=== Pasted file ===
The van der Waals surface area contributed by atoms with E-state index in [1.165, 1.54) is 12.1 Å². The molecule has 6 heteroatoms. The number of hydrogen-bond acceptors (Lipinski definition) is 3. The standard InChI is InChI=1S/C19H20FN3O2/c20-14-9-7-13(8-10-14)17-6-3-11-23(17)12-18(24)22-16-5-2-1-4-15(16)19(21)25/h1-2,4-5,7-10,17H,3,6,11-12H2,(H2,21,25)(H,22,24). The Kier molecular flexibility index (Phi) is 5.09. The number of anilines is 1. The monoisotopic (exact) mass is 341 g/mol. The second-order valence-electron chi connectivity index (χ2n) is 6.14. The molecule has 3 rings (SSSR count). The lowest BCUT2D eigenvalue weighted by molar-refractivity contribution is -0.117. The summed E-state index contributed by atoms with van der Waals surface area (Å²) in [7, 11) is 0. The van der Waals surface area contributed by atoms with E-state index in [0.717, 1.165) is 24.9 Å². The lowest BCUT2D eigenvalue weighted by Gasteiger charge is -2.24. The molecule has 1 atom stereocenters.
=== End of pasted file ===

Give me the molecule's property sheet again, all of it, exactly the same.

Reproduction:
The van der Waals surface area contributed by atoms with E-state index in [1.165, 1.54) is 12.1 Å². The molecule has 6 heteroatoms. The number of hydrogen-bond acceptors (Lipinski definition) is 3. The standard InChI is InChI=1S/C19H20FN3O2/c20-14-9-7-13(8-10-14)17-6-3-11-23(17)12-18(24)22-16-5-2-1-4-15(16)19(21)25/h1-2,4-5,7-10,17H,3,6,11-12H2,(H2,21,25)(H,22,24). The Kier molecular flexibility index (Phi) is 5.09. The number of anilines is 1. The monoisotopic (exact) mass is 341 g/mol. The second-order valence-electron chi connectivity index (χ2n) is 6.14. The molecule has 3 rings (SSSR count). The lowest BCUT2D eigenvalue weighted by molar-refractivity contribution is -0.117. The summed E-state index contributed by atoms with van der Waals surface area (Å²) in [7, 11) is 0. The van der Waals surface area contributed by atoms with E-state index in [0.717, 1.165) is 24.9 Å². The lowest BCUT2D eigenvalue weighted by Gasteiger charge is -2.24. The molecule has 1 atom stereocenters.